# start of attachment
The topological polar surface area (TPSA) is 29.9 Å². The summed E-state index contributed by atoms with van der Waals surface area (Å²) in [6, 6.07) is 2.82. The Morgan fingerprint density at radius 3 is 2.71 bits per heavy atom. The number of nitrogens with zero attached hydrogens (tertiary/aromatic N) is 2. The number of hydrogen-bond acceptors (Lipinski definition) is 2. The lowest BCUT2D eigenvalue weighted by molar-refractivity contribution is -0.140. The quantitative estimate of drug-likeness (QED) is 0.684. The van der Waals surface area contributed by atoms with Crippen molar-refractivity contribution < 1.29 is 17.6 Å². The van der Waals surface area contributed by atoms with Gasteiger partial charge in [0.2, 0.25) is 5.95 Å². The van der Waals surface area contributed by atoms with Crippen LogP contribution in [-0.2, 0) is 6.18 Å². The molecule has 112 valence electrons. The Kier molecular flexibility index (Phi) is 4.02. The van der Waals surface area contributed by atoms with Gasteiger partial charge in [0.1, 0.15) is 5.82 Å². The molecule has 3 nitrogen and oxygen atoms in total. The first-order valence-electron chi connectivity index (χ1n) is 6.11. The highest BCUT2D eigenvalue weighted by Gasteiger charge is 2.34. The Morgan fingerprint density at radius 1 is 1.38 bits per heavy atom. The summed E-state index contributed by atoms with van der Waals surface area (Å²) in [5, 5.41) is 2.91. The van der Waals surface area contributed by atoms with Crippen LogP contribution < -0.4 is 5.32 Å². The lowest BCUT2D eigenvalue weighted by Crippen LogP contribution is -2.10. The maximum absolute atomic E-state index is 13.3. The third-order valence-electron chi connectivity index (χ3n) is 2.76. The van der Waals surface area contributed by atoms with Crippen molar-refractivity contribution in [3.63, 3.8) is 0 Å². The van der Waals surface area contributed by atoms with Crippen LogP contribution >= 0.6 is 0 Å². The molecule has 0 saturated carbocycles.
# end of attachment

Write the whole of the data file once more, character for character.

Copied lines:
The topological polar surface area (TPSA) is 29.9 Å². The summed E-state index contributed by atoms with van der Waals surface area (Å²) in [6, 6.07) is 2.82. The Morgan fingerprint density at radius 3 is 2.71 bits per heavy atom. The number of nitrogens with zero attached hydrogens (tertiary/aromatic N) is 2. The number of hydrogen-bond acceptors (Lipinski definition) is 2. The lowest BCUT2D eigenvalue weighted by molar-refractivity contribution is -0.140. The quantitative estimate of drug-likeness (QED) is 0.684. The van der Waals surface area contributed by atoms with Crippen molar-refractivity contribution < 1.29 is 17.6 Å². The van der Waals surface area contributed by atoms with Gasteiger partial charge in [0.2, 0.25) is 5.95 Å². The van der Waals surface area contributed by atoms with Crippen LogP contribution in [-0.2, 0) is 6.18 Å². The molecule has 112 valence electrons. The Kier molecular flexibility index (Phi) is 4.02. The van der Waals surface area contributed by atoms with Gasteiger partial charge in [0.1, 0.15) is 5.82 Å². The molecule has 3 nitrogen and oxygen atoms in total. The first-order valence-electron chi connectivity index (χ1n) is 6.11. The highest BCUT2D eigenvalue weighted by Gasteiger charge is 2.34. The Morgan fingerprint density at radius 1 is 1.38 bits per heavy atom. The summed E-state index contributed by atoms with van der Waals surface area (Å²) in [5, 5.41) is 2.91. The van der Waals surface area contributed by atoms with Crippen LogP contribution < -0.4 is 5.32 Å². The lowest BCUT2D eigenvalue weighted by Crippen LogP contribution is -2.10. The maximum absolute atomic E-state index is 13.3. The third-order valence-electron chi connectivity index (χ3n) is 2.76. The van der Waals surface area contributed by atoms with Crippen molar-refractivity contribution in [3.63, 3.8) is 0 Å². The van der Waals surface area contributed by atoms with Crippen LogP contribution >= 0.6 is 0 Å². The molecule has 0 saturated carbocycles.